Not a proper job syndrome affects voluntary workers, as the lack of wages leads to a feeling that the job is optional, and therefore taking time off for illness matters less than in a paid role.  It also however occurs for the paid charity staff, particularly in the foundation level.  This can lead to paid workers needing to fill roles which usually cost nothing, or in the reverse, volunteer workers filling roles that trained paid staff are employed for, reducing overall productivity.   It is essential to emphasise to those employees that they are important, that they are worthy, and that their absences matter.

The top three causes of reported short term absences within the charity sector are:

  1. Minor illnesses (colds, stomach upsets etc)
  2. Musculoskeletal injuries such as repetitive strain, or neck strain (not including back pain)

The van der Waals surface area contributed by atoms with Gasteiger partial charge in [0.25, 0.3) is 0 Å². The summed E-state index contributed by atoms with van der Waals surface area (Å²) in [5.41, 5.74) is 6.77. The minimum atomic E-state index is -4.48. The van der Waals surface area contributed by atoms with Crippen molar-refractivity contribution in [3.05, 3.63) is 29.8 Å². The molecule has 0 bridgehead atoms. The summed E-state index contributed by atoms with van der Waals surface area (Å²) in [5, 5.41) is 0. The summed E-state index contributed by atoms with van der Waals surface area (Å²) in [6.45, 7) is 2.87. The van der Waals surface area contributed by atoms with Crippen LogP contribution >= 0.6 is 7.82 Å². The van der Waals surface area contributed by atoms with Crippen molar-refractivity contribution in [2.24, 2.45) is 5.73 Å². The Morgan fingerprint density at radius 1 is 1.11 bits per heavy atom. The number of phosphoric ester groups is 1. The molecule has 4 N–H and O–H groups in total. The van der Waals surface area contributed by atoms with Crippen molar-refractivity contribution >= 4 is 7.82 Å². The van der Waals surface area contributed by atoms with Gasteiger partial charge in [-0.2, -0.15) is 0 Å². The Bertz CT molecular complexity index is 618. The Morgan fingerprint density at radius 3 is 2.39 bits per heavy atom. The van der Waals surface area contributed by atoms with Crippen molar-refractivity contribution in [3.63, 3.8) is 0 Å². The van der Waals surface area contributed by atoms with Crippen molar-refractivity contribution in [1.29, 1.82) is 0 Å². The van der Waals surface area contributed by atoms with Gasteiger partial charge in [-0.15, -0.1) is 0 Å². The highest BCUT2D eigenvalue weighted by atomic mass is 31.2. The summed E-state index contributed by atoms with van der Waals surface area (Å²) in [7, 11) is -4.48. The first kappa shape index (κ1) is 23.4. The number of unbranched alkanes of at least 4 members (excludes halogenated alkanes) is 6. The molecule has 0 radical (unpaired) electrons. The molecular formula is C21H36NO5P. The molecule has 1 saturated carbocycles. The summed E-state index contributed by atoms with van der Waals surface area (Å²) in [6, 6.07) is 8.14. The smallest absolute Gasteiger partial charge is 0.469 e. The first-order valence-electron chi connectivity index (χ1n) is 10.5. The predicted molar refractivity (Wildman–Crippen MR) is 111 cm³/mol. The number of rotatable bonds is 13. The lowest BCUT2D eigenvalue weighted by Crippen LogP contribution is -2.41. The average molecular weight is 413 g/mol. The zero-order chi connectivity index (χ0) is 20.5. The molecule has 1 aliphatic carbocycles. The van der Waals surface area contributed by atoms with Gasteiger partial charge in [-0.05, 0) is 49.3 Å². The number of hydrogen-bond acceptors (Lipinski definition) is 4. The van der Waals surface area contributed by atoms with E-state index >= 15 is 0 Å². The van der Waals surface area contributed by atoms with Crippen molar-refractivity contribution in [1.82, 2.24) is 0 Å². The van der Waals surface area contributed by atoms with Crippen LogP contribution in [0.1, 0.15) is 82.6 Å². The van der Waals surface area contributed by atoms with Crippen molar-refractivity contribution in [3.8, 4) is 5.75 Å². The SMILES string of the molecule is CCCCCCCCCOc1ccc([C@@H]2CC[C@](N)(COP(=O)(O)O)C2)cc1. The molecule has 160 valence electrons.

3. Stress

How can these be tackled?

Minor Illnesses

Two things factor in minor illness absence in the workplace. 

  1. One is the time taken to obtain medical advice when illness occurs.  Speaking to a medical professional about sickness symptoms at the start of an illness can provide care advice, allowing for a faster recovery, but often the thought of wasting time sitting in a GP waiting room, being around other ill people and catching something else, or even just “wasting” a doctor’s time can prevent people getting medical advice.  By allowing employees to have a video consultation with a trained medical professional, or even by using symptom checker to allow them to find the best person to assist them, it increases the likelihood that they will access the early support necessary to be well again as soon as possible.
  2. The other factor is presenteeism.  This is when staff attend work despite illness which should be preventing them.  Presenteeism leads to a lack of productivity (we all know how fuzzy the brain feels when we are ill, how can that produce meaningful work?), and increases the chances of other staff becoming ill, making the cycle of absence continue.  Again, by consulting with a medical professional, it can be much clearer if absence would be better than remaining in work whilst unwell.